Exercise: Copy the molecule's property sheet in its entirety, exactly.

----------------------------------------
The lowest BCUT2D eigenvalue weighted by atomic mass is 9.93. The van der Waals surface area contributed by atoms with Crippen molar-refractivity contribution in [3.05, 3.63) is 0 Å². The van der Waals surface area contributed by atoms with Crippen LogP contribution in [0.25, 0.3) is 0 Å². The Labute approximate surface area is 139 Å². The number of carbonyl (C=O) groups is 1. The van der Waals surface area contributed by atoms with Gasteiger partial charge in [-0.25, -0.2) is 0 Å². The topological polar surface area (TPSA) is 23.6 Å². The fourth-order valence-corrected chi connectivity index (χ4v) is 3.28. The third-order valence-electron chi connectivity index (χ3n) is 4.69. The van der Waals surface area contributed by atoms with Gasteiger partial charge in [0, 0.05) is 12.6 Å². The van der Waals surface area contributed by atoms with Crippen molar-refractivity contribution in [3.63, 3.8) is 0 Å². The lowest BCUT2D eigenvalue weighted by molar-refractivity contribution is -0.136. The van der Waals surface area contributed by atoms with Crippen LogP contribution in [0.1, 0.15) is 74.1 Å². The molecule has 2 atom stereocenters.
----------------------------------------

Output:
The lowest BCUT2D eigenvalue weighted by atomic mass is 9.93. The van der Waals surface area contributed by atoms with Crippen molar-refractivity contribution in [3.05, 3.63) is 0 Å². The van der Waals surface area contributed by atoms with Crippen LogP contribution in [0.25, 0.3) is 0 Å². The Labute approximate surface area is 139 Å². The number of carbonyl (C=O) groups is 1. The van der Waals surface area contributed by atoms with Gasteiger partial charge in [-0.25, -0.2) is 0 Å². The topological polar surface area (TPSA) is 23.6 Å². The fourth-order valence-corrected chi connectivity index (χ4v) is 3.28. The third-order valence-electron chi connectivity index (χ3n) is 4.69. The van der Waals surface area contributed by atoms with Gasteiger partial charge in [0, 0.05) is 12.6 Å². The van der Waals surface area contributed by atoms with Crippen molar-refractivity contribution in [3.63, 3.8) is 0 Å². The lowest BCUT2D eigenvalue weighted by molar-refractivity contribution is -0.136. The van der Waals surface area contributed by atoms with Crippen LogP contribution in [0.1, 0.15) is 74.1 Å². The molecule has 2 atom stereocenters.